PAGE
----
What lies ahead of the group stage for Manpreet and co should India make the quarter-finals at Tokyo?
Gazing at the crystal ball in order to attempt to analyse what could await the Indians should they make it to the knock-outs at Tokyo 2020
For a team that have failed to get past the preliminary stage of the Olympics or the World Cup competition for over 40 years, qualifying for two big quarterfinals a couple of years apart was quite enough to make headlines.
The Indians made it to the knock-out stage of the 2016 Olympics and the 2018 World Cup only to lose both times to the eventual silver-medalists of both tournaments - Belgium and the Netherlands, but ensured that the phenomenal ascent never stalled.
The Belgians are now an even mightier unit than the one that ended India's Olympic dreams at Rio while the loss to the Dutch in the World Cup quarter-finals still lingers fresh.
The two European powerhouses would be the sides to avoid in the quarterfinal stage for every team from Group A and going by form and rankings, the Indians would do well to finish second in a group consisting of Australia, New Zealand, Argentina, Spain and Japan.
Purely from a ranking perspective, the Indians could well run into the Germans who are expected to finish third in Group A, possibly behind Belgium and the Netherlands.
What complicates matters, however, is the fact that the Germans too are on a roll, and now appear to be just as formidable as their higher-ranked European rivals in the group- thanks to a better-than-expected Pro League campaign.
The German juggernaut comes to life again?
Germany, the second-most successful side in the Men's Hockey competition after India have won 4 gold, 3 silver, and 4 bronze medals but did lose their way over the last few years with a string of disappointing finishes.
After winning two successive gold medals in 2008 and 2012, the Germans settled for a bronze in Rio 2016 and lost their way somewhat since.
After losing the services of nearly half their side to illness during the latter stages of the Hockey World League Finals in 2017, the Germans went down by a sole goal to India in the bronze medal match.
The Kalinga Stadium was not to be a happy hunting ground for the Germans a year later as well.
At the all-important World Cup, an erratic German side thrashed the Netherlands 4-1 in the group stage, only to lose to eventual champions Belgium by a 1-2 margin in the quarter-finals.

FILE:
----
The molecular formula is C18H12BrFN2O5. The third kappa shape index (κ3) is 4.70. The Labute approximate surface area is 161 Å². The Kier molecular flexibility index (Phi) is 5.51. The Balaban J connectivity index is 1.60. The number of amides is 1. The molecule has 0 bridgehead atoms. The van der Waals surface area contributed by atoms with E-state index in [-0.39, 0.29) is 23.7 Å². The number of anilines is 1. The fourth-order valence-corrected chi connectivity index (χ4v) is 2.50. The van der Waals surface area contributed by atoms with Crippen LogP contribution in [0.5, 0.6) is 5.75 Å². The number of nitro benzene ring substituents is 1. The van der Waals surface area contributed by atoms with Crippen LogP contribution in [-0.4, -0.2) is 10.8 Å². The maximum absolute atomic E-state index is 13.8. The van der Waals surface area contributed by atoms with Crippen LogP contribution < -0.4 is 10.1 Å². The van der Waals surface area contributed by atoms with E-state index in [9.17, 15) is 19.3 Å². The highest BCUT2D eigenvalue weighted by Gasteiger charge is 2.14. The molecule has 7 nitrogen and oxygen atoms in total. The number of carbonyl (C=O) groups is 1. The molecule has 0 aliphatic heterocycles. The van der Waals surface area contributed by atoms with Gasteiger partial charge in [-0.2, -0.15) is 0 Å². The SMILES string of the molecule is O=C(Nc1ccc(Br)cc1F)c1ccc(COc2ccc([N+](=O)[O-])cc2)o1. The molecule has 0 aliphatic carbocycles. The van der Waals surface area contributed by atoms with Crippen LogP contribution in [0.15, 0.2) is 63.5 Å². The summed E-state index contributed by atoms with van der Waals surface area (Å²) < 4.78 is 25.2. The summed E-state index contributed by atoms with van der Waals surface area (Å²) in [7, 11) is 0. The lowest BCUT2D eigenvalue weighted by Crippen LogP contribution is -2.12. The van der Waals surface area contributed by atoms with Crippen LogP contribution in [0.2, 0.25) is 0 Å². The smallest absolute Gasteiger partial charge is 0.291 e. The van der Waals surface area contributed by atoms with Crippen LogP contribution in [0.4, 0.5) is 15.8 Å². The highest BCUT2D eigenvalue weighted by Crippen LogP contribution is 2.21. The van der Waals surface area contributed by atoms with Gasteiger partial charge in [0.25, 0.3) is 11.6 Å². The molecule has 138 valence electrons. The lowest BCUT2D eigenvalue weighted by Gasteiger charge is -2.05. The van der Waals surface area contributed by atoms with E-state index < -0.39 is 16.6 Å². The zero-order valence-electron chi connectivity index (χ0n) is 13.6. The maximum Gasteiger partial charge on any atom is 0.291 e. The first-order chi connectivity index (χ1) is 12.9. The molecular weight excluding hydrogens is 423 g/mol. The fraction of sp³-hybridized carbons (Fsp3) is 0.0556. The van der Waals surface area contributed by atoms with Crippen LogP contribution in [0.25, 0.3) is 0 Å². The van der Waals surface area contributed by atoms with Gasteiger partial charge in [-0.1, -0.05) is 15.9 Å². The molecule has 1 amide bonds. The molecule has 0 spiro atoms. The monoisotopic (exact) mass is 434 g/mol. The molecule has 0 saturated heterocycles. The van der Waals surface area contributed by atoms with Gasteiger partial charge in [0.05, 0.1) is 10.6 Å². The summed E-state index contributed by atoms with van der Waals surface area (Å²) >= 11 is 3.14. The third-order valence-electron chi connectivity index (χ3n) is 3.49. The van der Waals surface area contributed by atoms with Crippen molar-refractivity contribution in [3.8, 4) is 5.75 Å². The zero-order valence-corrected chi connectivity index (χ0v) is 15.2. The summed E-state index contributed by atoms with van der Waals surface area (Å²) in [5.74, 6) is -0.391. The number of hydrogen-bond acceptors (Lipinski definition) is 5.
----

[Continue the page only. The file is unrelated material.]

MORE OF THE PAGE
A sixth-place finish in the 2019 Hockey Pro League did little to lift the spirits of a side who managed just 4 wins in the 14 games they played but all that was to change in the second edition of the tournament.
After going down to old foes Belgium by a whopping 1-6 margin, the Germans came back strongly to sink the Dutch with outright wins in both their away matches early this year.
The Germans then travelled to Argentina in early April, recording two fluent wins against the Rio gold medalists – the 3-0 win the second leg match at Beunos Aires highlighting their sublime form.
The scintillating run was to end at the hands of Great Britain but despite the defeats against GB at London, the Germans battled their way to the third position in the points table below Belgium and Australia.
Great Britain, themselves are not the easiest team to beat in a big game as the Indians discovered at Gold Coast three years ago.
The loss to England in the bronze-medal clash of the 2018 Commonwealth Games ruffled quite a few feathers in the Indian team management and a better result that included a win and a draw against GB on tour in March, this year, would have numbed the painful memories somewhat.
Given India's recent record of having lost their way in the big knockouts such as the 2018 Asian Games semifinal of 2018 and the World Cup quarterfinal later the same year, the support staff will need to ensure that the focus and killer instinct in the ranks remains undiminished despite the gruelling schedule.
Manpreet and co are well aware that a quarterfinal finish that earned the team accolades five years ago in Rio is unlikely to pacify ardent fans who are now keyed up to get their heroes beyond the last eight – and within striking distance of the elusive podium.